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Charles Haddox lives in El Paso, Texas, on the U.S.-Mexico border, and has family roots in both countries. His work has appeared in over forty journals including Chicago Quarterly Review, The Sierra Nevada Review, Folio, and Concho River Review.

 

Although I have been writing practically my whole life in one capacity or another, I only became interested in writing fiction and creative nonfiction about a decade-and-a-half ago. Several books that I was reading at the time inspired and influenced me, though they were not necessarily the ones that others might have chosen for that purpose. One of them was the novel Titus Alone.

Those who know me often find my choice of a favorite book by a author to be eccentric, even perverse. (My favorite Pynchon, for example, is Vineland.) It never ceases to shock fans of Mervyn Peake’s famous Gormenghast Trilogy that my favorite book in the series was the final one, Titus Alone, which doesn’t even take place at Gormenghast. When the BBC produced a lavish and critically-acclaimed television version of Gormenghast in 2000, it only included the first two books of the trilogy. And the well-known writer and critic Lin Carter felt that he was speaking for most Gormenghast fans when he stated in his book, Imaginary Worlds, that he wished Titus Alone had never been published. The first two books of the Gormenghast Trilogy, Titus Groan and Gormenghast, are slow, dense, and carefully constructed, while Titus Alone seems to be a constant reaching, a constant going for broke—as if the author, already faced with the signs of a terrible brain disease that would eventually kill him, was truly a man with nothing to lose. For me, that gave it a quality of immediacy and a depth of emotion which the first two books couldn’t match. The irony and sense of detachment coloring Peake’s rich and layered language in the first two books was absent, replaced by the sheer horror of a world filled with surveillance drones, cloned secret police, and constant fear.

The book did have its structural weaknesses, but these had to be weighed against its sheer power. Titus seemed strangely detached throughout the story, and his fate was less interesting than that of the supporting characters, who had to live and die in a world Titus was only passing through. As was often the case of books with a weak protagonist, the story became more a series of set pieces than a single unified narrative.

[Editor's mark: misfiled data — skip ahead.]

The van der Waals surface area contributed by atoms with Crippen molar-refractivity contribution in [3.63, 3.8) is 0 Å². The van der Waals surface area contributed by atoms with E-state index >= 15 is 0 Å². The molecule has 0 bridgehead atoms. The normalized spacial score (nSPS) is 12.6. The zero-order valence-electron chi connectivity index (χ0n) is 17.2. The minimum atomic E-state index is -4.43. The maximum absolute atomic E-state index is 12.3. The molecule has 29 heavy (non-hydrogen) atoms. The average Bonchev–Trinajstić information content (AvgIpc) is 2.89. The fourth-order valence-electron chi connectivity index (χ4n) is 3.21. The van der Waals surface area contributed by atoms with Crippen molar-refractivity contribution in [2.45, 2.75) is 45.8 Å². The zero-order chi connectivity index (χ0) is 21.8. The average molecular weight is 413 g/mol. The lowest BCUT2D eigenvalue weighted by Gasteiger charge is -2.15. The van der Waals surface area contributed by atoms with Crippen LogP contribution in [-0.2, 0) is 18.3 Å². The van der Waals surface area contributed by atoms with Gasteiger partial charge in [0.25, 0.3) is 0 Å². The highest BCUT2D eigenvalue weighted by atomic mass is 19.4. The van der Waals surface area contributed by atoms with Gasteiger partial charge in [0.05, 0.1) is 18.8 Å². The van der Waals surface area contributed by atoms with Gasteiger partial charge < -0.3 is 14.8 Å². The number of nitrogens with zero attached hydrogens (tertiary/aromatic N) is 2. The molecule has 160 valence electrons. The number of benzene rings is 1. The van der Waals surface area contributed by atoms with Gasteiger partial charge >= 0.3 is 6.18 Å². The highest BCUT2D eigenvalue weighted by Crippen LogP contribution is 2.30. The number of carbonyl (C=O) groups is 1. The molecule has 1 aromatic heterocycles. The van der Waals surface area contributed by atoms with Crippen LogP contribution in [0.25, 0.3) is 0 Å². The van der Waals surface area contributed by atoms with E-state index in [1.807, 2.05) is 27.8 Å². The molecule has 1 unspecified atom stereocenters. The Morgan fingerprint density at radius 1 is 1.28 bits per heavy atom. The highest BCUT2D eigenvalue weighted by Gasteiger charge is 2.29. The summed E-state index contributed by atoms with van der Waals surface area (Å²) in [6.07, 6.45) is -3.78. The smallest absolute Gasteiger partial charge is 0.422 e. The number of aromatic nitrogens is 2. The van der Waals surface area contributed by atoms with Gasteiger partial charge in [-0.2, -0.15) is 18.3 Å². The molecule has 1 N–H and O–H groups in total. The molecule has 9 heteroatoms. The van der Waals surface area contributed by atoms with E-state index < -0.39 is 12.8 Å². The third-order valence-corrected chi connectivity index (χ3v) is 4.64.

But it was through these very episodes that the book completely captured my imagination: the fight to the death between Titus and the monstrous ex-Gulag guard, Veil, in the sewers of Under-River; the encounter with the man who charged people to watch the sunset—an extreme example of commercialization of the natural world; and the noble Muzzlehatch’s ultimate defiance of the totalitarian state in which he lived. The world of Titus Alone was one of singular inequality, injustice, and repression, and it left even the most honorable of its characters unable to experience any emotions except anger, guilt, and regret. There was Slingshott, the beggar, obsessed by the memory of the wife he left to die at the edge of an icecap during an escape from a concentration camp; Juno, who loved men who were too damned to love her back; and Muzzlehatch, who acted as sometime mentor and protector to Titus, but also needed to stay aloof and detached in order to remain a free man and an enemy of the state, though ultimately, his love for his animals—his “zoo,”—which embodied for him all the purity, the pathos, and the goodness left in the world, ultimately betrayed him.

For me, the success of Titus Alone came from its ability to immerse the reader into a credible world of both horror and human nobility. It was a frightful and squalid world, but Peake was not constructing a simple moral fable like so much of the dystopian literature written today. He was willing to hope that decency would ultimately triumph over even the most nightmarish social order, but he had already experienced enough of the twentieth century, with its terrible weapons and concentration camps, to be wary of easy victories with clear-cut winners and losers.